Abbreviations

    COX-2 Cyclo-oxygenase-2 inhibitorGI Gastro-intestinalGORD Gastro-oesophageal reflux disease

    H. pylori Helicobacter pylori

    H2RA Histamine type 2 receptor antagonistNNT Number needed to treatNSAID Non-steroidal anti-inflammatory drugOGD Oesophago-gastro-duodenoscopyPPI Proton pump inhibitorRCT Randomised controlled trialUBT Urea breath test

    If there are any alarm signals, or if the person is aged >50 years at first presentation, refer for OGD. (B)

    If the diagnosis is in doubt and the patient continues to have troublesome symptoms, refer for OGD.

    If there is any heartburn, manage as GORD. (A) 75% of those with heartburn have GORD.

    If there is concurrent use of NSAIDs, evaluate for risk of GI complications, and consider alternative strategies if risk is increased. NSAIDs are associated with significant

    mortality and morbidity, particularly in older people, those who are frail, and those with previous upper GI pathology: their use should be avoided or minimised wherever possible.

    If there are none of the above, manage according to the prevalence of H. pylori infection (see Undifferentiated Dyspepsia); if the prevalence is >30%, treat empirically (domperidone or H2RA for 4 12 weeks) OR test for H. pylori and treat if positive. If there is no response to test-and-treat, or if prevalence of H. pylori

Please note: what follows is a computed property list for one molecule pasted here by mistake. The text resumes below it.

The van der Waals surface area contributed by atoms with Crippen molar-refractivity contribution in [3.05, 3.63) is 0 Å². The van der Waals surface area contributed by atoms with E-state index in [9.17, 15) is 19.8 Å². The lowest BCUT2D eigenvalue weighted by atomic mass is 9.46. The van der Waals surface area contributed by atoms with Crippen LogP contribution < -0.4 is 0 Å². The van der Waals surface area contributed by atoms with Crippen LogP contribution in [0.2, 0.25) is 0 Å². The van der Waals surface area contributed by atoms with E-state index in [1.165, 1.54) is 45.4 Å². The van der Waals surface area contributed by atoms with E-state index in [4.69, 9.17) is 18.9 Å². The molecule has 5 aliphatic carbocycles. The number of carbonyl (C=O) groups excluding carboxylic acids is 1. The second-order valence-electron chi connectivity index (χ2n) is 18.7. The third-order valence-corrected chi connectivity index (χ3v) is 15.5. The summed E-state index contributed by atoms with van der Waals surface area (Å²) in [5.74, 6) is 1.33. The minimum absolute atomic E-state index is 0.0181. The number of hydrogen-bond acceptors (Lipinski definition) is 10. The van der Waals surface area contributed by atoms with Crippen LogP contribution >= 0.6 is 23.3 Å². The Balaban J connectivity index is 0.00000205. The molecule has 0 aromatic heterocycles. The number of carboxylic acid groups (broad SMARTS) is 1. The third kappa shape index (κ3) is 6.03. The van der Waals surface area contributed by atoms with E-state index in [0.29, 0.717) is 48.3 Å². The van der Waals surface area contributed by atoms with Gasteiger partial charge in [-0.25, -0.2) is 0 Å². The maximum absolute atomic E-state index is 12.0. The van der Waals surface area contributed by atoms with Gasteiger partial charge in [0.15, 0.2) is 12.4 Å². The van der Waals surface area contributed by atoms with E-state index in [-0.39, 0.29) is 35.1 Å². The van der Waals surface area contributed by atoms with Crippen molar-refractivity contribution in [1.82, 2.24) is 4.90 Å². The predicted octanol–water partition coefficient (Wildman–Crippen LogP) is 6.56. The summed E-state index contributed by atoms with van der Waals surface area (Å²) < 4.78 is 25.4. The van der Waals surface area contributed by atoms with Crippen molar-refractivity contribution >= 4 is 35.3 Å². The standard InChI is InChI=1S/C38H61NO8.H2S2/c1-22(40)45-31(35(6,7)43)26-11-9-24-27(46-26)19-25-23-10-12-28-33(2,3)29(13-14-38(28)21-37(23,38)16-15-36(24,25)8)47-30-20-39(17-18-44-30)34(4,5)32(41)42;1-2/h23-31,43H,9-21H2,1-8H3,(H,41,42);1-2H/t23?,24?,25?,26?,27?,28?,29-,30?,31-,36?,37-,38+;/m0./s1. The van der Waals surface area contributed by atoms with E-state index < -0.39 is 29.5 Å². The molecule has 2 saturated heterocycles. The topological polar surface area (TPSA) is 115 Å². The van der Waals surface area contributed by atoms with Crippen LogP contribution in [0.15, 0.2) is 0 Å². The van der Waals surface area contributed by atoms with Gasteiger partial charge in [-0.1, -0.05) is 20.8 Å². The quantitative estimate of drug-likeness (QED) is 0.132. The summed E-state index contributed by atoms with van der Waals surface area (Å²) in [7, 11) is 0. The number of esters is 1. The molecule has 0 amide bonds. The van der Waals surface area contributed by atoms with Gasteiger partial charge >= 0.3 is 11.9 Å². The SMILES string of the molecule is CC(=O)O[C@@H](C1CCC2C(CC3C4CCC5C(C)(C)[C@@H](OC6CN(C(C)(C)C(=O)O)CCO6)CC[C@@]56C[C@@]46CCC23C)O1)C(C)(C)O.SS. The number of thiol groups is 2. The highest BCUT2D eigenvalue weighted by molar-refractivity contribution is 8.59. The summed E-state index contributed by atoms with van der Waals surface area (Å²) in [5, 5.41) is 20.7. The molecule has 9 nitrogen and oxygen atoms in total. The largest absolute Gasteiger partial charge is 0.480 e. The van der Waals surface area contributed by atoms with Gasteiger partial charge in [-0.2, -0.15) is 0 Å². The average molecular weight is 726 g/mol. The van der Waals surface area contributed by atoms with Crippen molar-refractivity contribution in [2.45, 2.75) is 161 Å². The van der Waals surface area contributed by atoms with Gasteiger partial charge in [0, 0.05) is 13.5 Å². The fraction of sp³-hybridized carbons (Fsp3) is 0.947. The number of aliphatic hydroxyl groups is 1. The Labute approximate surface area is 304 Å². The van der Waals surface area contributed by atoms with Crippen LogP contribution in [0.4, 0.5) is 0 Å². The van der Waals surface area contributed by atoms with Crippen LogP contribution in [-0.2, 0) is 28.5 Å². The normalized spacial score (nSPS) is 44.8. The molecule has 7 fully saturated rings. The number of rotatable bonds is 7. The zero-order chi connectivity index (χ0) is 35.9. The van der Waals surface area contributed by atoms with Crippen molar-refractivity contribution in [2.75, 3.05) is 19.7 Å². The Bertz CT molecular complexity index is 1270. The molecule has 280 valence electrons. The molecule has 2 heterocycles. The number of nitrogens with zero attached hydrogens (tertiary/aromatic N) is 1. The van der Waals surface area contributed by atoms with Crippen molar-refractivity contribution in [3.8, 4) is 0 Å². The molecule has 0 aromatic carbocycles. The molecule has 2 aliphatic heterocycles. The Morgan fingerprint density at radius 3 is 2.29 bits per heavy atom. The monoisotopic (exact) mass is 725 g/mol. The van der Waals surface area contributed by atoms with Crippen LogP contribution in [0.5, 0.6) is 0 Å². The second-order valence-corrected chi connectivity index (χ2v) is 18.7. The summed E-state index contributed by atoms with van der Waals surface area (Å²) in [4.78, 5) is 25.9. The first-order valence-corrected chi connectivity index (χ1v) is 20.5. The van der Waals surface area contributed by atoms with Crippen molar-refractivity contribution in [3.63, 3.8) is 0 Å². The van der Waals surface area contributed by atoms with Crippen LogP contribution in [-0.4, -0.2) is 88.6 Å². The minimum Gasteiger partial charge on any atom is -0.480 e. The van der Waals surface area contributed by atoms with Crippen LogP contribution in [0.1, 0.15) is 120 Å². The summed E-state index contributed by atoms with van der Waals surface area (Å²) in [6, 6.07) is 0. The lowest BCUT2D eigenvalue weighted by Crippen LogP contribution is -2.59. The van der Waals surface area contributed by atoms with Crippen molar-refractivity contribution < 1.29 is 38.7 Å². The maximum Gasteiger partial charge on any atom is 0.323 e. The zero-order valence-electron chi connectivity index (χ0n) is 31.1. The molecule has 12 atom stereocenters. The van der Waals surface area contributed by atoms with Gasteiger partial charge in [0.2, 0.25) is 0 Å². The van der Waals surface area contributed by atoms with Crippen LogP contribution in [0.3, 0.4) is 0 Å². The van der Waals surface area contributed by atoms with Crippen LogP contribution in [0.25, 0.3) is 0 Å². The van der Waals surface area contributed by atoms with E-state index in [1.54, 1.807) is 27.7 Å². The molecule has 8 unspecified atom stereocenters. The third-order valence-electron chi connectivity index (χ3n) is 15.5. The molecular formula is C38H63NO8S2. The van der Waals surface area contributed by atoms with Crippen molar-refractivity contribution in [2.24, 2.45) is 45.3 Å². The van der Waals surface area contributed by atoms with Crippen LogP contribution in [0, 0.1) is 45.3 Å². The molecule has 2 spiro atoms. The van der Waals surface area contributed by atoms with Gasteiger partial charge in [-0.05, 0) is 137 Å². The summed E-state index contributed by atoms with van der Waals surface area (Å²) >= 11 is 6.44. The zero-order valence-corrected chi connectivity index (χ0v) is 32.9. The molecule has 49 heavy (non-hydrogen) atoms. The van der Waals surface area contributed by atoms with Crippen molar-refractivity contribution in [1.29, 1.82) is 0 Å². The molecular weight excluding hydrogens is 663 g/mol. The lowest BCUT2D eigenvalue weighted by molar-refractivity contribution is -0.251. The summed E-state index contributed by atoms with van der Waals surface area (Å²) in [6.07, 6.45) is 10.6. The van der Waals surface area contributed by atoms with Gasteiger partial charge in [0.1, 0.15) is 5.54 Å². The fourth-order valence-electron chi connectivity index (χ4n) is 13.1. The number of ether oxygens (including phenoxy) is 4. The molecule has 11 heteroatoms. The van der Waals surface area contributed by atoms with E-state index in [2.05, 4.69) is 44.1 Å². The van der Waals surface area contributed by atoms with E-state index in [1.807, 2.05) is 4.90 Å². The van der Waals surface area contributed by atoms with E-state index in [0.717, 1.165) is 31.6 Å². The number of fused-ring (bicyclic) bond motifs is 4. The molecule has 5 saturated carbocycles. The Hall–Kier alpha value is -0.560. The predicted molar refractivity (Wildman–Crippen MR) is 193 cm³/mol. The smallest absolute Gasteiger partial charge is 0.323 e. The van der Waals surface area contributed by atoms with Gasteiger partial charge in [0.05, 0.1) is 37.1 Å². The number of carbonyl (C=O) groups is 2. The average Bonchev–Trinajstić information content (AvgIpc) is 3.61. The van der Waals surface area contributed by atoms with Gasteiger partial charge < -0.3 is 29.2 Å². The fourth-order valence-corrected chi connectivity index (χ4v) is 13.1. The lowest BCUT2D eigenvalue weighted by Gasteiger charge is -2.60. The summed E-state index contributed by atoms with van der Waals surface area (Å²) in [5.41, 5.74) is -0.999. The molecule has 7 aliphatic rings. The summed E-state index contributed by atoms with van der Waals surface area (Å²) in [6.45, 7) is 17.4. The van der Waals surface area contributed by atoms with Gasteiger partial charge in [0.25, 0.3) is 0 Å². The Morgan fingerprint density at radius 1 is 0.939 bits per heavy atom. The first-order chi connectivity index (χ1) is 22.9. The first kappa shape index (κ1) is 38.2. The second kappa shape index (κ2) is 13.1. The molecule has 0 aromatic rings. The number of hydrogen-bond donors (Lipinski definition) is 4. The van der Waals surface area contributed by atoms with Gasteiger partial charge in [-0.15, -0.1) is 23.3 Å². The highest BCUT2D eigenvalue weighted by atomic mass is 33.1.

• 3New Zealand Guidelines Group

    ALGORITHM 1DYSPEPSIA and/or HEARTBURN: Ini t ia l Evaluat ion

    *Alarm SignalsPeople with alarm signals must be referred for OGD investigation. Alarm signals, which increase the likelihood of significant organic disease, include the following: family history of gastric cancer (onset 50 years when presenting for the first time. Gastric cancer tends to occur a decade earlier in people of Maori, Pacific Island or Asian origin.

    YES

    NO

    NO

    YES

    ? NSAID use

    YES? Alarm signals*

    Full clinical assessment

    NO

    DYSPEPSIAand/or

    HEARTBURN

    OGD? Age >50years at firstpresentation

    YES

    ? Heartburn(with/withoutdyspepsia)

    See UndifferentiatedDyspepsia

    (Algorithm 2)

    See NSAIDs & GIComplications(Algorithm 5)

    See GORD(Algorithm 3)

    NO

  • 4 Management of Dyspepsia and Heartburn

    2. UNDIFFERENTIATED DYSPEPSIA

    OVERVIEW This section applies to those with no alarm

    signals, age 30%) H. pylori prevalence. There is no evidence of efficacy for this strategy in areas of low H. pylori prevalence.

    If there is no pathology identified with OGD, manage as Functional Dyspepsia.

    INITIAL MANAGEMENT If there is dyspepsia but no heartburn (reflux)

    symptoms, either:

    treat initially with domperidone or an H2RA (A) OR

    test for H. pylori and treat if positive, if age 30%.(A)

    Review lifestyle factors (eg, diet, weight, smoking, alcohol).

    MANAGEMENT OF RECURRING UNDIFFERENTIATED DYSPEPSIA If there is failure to respond to treatment in

    4 12 weeks, refer for OGD. (C)

    If previous dyspepsia symptoms recur 1 6 months after cessation of treatment, re-evaluate for alarm signals. (C)

    If previous dyspepsia symptoms recur after 6 months, with no alarm signals, repeat empiric therapy. (C)